What the new credit card rules mean
Earlier this month, three new regulations came into effect promising to protect Canadians who use credit cards. But while these new guidelines are a positive step forward, many fear that they could lead to a rise in rates, and that they simply don't go far enough to curb consumers' poor credit habits.
CreditCards.com asked Laurie Campbell, executive director of Credit Canada, a not-for-profit credit counselling organization, to chime in on what today's new credit card rules mean for cardholders:
CreditCards.com: How do Canadians stand to benefit from the nation's new credit card regulations, which include a minimum 21-day grace period during which they won't have to pay interest on new purchases, and statements that show how long it will take to pay off a balance if only minimum payments are made?
Laurie Campbell: The regulations will help Canadians see their debt more clearly and be aware of the impact of only making minimum payments. Having this visual entity on their statements will give people pause for thought on the total cost of credit card borrowing in relation to only making minimum payments.
Another change is that grace periods will be universal at 21 days. This is helpful in ensuring that people have adequate time to make payments. A third change is that payments will be applied to all products, not just the lowest interest product, which has meant consumers pay more in interest.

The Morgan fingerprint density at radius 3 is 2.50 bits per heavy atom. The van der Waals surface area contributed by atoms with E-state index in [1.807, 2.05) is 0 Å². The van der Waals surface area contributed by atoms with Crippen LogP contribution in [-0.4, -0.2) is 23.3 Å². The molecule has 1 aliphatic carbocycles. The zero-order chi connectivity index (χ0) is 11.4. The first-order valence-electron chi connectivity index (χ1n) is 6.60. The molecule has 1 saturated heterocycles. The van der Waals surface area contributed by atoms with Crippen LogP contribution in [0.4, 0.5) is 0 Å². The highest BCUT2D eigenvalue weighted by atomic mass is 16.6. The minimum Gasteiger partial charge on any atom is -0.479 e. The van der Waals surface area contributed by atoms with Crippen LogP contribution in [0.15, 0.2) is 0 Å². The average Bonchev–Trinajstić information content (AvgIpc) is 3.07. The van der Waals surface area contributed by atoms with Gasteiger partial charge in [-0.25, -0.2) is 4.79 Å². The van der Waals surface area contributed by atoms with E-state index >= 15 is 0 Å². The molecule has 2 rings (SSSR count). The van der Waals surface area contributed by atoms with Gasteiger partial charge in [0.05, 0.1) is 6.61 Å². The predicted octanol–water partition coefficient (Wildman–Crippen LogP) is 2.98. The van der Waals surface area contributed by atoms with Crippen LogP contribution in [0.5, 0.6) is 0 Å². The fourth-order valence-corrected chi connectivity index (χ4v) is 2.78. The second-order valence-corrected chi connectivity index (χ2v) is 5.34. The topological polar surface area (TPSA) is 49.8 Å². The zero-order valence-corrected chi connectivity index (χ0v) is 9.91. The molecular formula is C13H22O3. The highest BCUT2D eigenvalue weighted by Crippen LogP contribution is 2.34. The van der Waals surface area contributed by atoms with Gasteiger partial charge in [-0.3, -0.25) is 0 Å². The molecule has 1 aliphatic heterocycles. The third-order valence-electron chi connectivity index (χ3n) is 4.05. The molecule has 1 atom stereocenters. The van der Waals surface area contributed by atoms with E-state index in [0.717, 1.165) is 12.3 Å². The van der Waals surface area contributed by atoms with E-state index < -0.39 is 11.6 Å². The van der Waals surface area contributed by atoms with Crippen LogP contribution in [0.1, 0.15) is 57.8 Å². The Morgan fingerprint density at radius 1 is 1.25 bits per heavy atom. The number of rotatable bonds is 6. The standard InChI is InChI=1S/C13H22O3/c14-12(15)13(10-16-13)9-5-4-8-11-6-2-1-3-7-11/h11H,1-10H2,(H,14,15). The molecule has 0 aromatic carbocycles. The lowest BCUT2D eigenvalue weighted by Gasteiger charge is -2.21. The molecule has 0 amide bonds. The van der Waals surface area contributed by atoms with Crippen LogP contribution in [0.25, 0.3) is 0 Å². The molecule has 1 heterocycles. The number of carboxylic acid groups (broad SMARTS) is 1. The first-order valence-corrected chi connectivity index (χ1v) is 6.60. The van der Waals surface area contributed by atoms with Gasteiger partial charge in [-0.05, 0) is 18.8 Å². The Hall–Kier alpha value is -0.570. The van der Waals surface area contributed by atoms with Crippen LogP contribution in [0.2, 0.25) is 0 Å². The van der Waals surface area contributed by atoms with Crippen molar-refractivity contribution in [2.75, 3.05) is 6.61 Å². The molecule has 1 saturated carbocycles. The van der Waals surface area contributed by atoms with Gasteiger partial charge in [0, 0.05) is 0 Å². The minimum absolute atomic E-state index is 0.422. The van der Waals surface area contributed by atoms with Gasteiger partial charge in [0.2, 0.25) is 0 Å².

CreditCards.com: How might these changes impact interest rates? Is there a chance they'll be raised?
Campbell: I do not believe interest rates will increase at this time; I believe there would be a backlash if that happened. And it would be very difficult to justify in this low interest rate environment we are in.
CreditCards.com: What sort of product changes should we expect in the credit card market?
Campbell: I do not believe we will see significant changes in the way creditors operate. These are changes that [issuers] feel they must comply with and cannot make any changes that will negatively impact consumers.
CreditCards.com: How might these new regulations improve consumers' poor credit card habits?
Campbell: Education is always valuable for consumers and having clarity around credit cards is important. These new regulations will help to a certain degree but more education on financial habits, literacy and credit is needed.
CreditCards.com: Do these regulations go far enough? What else might you like to see happen?
Campbell: It is a great start. Again, more education is definitely necessary. One way to help consumers is to increase minimum payment amounts which can be as low as 3 percent, if not lower. By increasing these amounts, consumers will pay less interest over time.
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